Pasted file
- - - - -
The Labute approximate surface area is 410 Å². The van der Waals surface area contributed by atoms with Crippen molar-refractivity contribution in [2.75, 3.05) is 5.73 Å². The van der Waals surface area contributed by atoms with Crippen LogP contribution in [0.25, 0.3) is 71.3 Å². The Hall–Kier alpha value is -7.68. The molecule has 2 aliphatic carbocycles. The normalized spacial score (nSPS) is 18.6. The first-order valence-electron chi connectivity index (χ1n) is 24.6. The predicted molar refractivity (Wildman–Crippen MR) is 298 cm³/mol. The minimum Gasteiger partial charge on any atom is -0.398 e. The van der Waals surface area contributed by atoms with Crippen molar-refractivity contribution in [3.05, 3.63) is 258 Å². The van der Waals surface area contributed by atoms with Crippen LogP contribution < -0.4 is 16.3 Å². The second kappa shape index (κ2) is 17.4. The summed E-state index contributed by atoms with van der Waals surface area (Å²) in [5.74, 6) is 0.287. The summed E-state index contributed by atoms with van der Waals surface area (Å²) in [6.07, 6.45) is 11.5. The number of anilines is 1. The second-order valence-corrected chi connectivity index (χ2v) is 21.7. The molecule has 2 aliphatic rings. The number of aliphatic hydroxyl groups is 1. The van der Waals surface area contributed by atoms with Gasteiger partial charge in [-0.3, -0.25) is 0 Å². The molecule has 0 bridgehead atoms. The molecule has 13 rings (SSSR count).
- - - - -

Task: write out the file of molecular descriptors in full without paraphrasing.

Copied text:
The Labute approximate surface area is 410 Å². The van der Waals surface area contributed by atoms with Crippen molar-refractivity contribution in [2.75, 3.05) is 5.73 Å². The van der Waals surface area contributed by atoms with Crippen LogP contribution in [0.25, 0.3) is 71.3 Å². The Hall–Kier alpha value is -7.68. The molecule has 2 aliphatic carbocycles. The normalized spacial score (nSPS) is 18.6. The first-order valence-electron chi connectivity index (χ1n) is 24.6. The predicted molar refractivity (Wildman–Crippen MR) is 298 cm³/mol. The minimum Gasteiger partial charge on any atom is -0.398 e. The van der Waals surface area contributed by atoms with Crippen molar-refractivity contribution in [3.05, 3.63) is 258 Å². The van der Waals surface area contributed by atoms with Crippen LogP contribution < -0.4 is 16.3 Å². The second kappa shape index (κ2) is 17.4. The summed E-state index contributed by atoms with van der Waals surface area (Å²) in [5.74, 6) is 0.287. The summed E-state index contributed by atoms with van der Waals surface area (Å²) in [6.07, 6.45) is 11.5. The number of anilines is 1. The second-order valence-corrected chi connectivity index (χ2v) is 21.7. The molecule has 2 aliphatic rings. The number of aliphatic hydroxyl groups is 1. The van der Waals surface area contributed by atoms with Gasteiger partial charge in [-0.3, -0.25) is 0 Å². The molecule has 0 bridgehead atoms. The molecule has 13 rings (SSSR count).